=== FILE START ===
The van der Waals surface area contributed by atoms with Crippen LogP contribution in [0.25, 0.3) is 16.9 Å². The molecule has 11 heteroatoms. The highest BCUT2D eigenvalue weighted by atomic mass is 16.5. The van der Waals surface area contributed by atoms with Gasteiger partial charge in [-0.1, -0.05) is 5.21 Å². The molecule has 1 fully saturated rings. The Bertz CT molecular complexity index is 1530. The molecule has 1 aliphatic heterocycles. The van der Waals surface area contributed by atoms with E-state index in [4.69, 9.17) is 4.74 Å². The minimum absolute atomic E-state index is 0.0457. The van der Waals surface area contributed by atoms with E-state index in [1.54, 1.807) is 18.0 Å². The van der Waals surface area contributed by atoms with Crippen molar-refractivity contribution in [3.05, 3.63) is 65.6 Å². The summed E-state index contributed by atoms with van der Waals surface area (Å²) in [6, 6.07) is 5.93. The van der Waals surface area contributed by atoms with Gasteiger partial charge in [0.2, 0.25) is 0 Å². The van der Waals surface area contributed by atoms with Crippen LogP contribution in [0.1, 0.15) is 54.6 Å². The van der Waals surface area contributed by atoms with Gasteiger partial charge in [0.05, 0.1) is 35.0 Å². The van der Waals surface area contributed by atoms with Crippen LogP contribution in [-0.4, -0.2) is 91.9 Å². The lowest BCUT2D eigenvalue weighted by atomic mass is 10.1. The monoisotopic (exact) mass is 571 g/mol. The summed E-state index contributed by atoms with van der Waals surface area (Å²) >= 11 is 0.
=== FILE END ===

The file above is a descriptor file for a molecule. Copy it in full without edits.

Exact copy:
The van der Waals surface area contributed by atoms with Crippen LogP contribution in [0.25, 0.3) is 16.9 Å². The molecule has 11 heteroatoms. The highest BCUT2D eigenvalue weighted by atomic mass is 16.5. The van der Waals surface area contributed by atoms with Gasteiger partial charge in [-0.1, -0.05) is 5.21 Å². The molecule has 1 fully saturated rings. The Bertz CT molecular complexity index is 1530. The molecule has 1 aliphatic heterocycles. The van der Waals surface area contributed by atoms with E-state index in [4.69, 9.17) is 4.74 Å². The minimum absolute atomic E-state index is 0.0457. The van der Waals surface area contributed by atoms with E-state index in [1.54, 1.807) is 18.0 Å². The van der Waals surface area contributed by atoms with Crippen molar-refractivity contribution in [3.05, 3.63) is 65.6 Å². The summed E-state index contributed by atoms with van der Waals surface area (Å²) in [6, 6.07) is 5.93. The van der Waals surface area contributed by atoms with Gasteiger partial charge in [0.2, 0.25) is 0 Å². The van der Waals surface area contributed by atoms with Crippen LogP contribution in [0.1, 0.15) is 54.6 Å². The van der Waals surface area contributed by atoms with Gasteiger partial charge in [0.05, 0.1) is 35.0 Å². The van der Waals surface area contributed by atoms with Crippen LogP contribution in [-0.4, -0.2) is 91.9 Å². The lowest BCUT2D eigenvalue weighted by atomic mass is 10.1. The monoisotopic (exact) mass is 571 g/mol. The summed E-state index contributed by atoms with van der Waals surface area (Å²) >= 11 is 0.